Since purple light has the highest energy on the visible spectrum, does the idoine in water absorb less energy (making it appear brown)?
I think you might still be confused. Iodine (I2
) in hexane does not absorb blue/purple light. This is why it looks blue/purple. What we see are the wavelengths of light that are scattered, reflected, and transmitted rather than the ones that are absorbed. When iodine is dissolved in water, the absorption peak shifts from around 525 nm to about 450 nm (based on looking at spectra published in this paper
, which you may not be able to access). This means that it absorbs a lot more blue wavelengths and transmits a lot more in the green/yellow/orange/red range. Why this looks brown to the human eye would be a complicated question to answer since (as mentioned above) perception of color depends as much on eye and brain physiology as it does on molecular physics. The color also is fainter in intensity because iodine is not very soluble in water, so there isn't much there.
What decides what wavelength of light an object absorbs? Is it the gap size between energy levels, although in a previous post someone mentioned that just being floresence?
Gaps between molecular or atomic energy levels determine both wavelengths of light absorption and wavelengths of light emission (fluorescence). Absorption and fluorescence are (kind of) opposite processes. It's like the difference between walking up and walking down a hill. The energy you gain or lose is the same whether you are walking up or down because the energy states at the top and the bottom are identical.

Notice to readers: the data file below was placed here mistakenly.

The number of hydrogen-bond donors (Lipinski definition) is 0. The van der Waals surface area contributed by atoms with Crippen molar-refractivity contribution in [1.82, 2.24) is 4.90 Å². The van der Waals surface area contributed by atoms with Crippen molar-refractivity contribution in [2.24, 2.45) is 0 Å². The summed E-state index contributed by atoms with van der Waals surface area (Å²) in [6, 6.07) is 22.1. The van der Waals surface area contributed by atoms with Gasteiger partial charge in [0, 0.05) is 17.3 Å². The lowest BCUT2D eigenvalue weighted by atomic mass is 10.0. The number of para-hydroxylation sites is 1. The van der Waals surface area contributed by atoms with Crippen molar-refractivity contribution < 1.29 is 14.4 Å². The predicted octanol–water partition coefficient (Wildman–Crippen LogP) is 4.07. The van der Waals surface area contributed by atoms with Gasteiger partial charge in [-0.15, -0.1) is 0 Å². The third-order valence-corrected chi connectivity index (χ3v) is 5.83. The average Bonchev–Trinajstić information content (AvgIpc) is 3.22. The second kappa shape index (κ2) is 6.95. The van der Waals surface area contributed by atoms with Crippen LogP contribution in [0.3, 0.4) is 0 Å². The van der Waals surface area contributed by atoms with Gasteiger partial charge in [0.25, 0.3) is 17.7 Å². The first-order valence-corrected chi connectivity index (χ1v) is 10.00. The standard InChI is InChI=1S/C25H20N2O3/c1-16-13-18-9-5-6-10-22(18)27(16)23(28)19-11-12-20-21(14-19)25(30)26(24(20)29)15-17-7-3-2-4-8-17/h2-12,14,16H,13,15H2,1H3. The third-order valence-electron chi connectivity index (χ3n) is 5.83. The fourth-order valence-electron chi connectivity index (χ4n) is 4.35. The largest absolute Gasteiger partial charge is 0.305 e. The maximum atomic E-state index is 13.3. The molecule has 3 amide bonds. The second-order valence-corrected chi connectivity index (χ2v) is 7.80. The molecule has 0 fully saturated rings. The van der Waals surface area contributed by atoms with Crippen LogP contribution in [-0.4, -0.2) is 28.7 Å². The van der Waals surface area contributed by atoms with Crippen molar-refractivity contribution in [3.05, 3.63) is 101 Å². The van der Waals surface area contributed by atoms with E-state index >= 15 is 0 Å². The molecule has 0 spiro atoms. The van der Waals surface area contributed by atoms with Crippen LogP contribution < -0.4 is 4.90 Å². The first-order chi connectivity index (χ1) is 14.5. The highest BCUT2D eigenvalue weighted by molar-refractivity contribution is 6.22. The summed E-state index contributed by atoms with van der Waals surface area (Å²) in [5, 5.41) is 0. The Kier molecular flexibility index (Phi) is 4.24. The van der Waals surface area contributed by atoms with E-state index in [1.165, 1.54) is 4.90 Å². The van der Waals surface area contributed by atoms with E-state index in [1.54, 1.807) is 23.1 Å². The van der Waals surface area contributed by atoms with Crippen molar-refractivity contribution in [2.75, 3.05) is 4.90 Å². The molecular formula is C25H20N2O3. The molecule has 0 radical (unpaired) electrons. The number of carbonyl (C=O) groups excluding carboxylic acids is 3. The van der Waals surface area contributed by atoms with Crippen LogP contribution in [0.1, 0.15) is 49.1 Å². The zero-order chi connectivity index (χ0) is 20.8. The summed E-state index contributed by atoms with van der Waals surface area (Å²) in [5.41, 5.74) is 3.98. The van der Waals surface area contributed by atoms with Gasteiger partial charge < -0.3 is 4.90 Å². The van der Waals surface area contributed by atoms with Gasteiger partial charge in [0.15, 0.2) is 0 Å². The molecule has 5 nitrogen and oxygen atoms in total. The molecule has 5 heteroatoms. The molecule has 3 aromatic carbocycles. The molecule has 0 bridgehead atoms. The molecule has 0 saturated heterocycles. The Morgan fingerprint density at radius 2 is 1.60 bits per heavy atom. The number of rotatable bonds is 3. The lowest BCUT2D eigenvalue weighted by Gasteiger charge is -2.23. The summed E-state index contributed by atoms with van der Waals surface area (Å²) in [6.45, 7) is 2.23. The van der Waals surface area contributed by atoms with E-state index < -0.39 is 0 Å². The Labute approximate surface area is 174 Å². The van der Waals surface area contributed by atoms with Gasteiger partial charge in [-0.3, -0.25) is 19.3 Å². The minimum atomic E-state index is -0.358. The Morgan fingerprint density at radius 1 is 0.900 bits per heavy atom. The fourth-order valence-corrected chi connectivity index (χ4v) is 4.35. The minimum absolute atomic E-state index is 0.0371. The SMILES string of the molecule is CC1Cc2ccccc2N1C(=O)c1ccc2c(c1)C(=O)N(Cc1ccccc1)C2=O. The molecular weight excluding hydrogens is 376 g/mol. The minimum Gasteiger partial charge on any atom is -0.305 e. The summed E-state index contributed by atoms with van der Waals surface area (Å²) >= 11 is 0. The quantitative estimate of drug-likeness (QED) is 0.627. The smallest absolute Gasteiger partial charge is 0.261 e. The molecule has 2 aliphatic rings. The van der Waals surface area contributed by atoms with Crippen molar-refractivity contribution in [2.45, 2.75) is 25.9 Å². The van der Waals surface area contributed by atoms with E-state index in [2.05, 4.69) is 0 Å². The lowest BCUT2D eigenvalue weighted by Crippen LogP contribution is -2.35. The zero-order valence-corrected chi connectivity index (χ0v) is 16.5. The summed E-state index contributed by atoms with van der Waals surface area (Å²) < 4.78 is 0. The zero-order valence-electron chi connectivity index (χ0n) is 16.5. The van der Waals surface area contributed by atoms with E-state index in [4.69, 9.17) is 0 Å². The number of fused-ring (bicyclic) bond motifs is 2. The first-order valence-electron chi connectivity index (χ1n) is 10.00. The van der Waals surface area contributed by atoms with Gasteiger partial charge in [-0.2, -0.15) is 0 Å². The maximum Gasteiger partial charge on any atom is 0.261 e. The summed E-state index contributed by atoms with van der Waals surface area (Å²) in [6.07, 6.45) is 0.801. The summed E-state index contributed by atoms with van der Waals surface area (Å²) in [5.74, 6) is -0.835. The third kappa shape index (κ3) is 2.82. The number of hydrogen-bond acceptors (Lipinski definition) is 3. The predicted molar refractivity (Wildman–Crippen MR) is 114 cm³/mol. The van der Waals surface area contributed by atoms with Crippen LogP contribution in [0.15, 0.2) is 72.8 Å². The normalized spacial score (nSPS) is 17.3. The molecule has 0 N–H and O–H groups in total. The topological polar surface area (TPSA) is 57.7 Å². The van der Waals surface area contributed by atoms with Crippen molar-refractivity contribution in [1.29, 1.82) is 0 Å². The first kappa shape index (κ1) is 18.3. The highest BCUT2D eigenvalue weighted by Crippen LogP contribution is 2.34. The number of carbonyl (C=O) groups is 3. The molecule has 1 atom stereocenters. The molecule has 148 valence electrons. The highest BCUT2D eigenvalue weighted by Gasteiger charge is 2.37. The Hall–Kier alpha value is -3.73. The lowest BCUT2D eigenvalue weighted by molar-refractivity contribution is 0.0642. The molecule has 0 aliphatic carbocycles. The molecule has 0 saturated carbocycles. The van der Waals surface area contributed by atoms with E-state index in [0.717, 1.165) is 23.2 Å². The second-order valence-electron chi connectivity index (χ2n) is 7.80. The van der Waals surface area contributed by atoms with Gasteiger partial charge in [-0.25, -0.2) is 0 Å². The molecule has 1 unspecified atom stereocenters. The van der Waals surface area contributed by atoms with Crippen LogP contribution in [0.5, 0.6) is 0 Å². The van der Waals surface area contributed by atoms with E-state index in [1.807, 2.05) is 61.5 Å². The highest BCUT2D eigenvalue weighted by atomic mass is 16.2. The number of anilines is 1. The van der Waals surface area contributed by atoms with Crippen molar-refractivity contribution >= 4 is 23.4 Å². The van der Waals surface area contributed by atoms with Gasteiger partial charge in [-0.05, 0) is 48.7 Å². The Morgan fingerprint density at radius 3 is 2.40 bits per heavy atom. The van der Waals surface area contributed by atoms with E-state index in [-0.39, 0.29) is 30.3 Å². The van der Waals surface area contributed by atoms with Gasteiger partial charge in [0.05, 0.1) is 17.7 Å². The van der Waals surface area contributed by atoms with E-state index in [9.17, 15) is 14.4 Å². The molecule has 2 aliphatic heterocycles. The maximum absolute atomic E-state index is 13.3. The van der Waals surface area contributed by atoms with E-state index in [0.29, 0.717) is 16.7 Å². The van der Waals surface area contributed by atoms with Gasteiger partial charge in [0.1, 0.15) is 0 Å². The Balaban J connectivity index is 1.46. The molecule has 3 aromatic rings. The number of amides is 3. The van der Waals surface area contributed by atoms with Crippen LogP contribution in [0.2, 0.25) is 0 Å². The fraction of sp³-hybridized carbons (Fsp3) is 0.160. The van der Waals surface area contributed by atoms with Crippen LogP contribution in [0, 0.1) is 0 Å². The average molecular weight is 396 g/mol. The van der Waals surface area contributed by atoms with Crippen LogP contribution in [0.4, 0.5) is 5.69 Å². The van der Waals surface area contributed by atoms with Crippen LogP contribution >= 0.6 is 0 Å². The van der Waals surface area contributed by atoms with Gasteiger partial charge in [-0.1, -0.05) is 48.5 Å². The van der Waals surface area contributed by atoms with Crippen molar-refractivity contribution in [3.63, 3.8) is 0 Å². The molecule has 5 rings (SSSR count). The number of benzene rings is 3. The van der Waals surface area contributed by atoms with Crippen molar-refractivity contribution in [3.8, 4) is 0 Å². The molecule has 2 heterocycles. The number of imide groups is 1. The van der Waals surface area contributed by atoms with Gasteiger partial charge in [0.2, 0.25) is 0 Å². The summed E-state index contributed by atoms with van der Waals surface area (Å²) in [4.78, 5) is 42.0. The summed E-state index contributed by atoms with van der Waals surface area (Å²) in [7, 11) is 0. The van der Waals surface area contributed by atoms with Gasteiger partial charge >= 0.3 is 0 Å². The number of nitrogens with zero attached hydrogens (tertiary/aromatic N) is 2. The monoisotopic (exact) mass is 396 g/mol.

The electronic energy level spacing is determined by: electronic configuration (how many electrons, what orbitals they are in, and what their spins are) and nuclear core charge for isolated atoms and the electronic configuration, nuclear core charge, and arrangement of atoms in space for isolated molecules. In condensed phase (solution), nearby solvent molecules also play a big role.
More detailed information than this really requires a deep understanding of quantum mechanics.
And finally, why does iodide become colourless?
Comparing the properties of iodine (I2
) to iodide is a little like comparing the properties of a banana to a porcupine. One is a single-nucleus charged atom (ion) and the other is a diatomic molecule. The somewhat trivial answer to your question is that iodide is colorless because none of its electronic transitions are in the visible part of the spectrum. Some ions are colored, some aren't, just like molecules.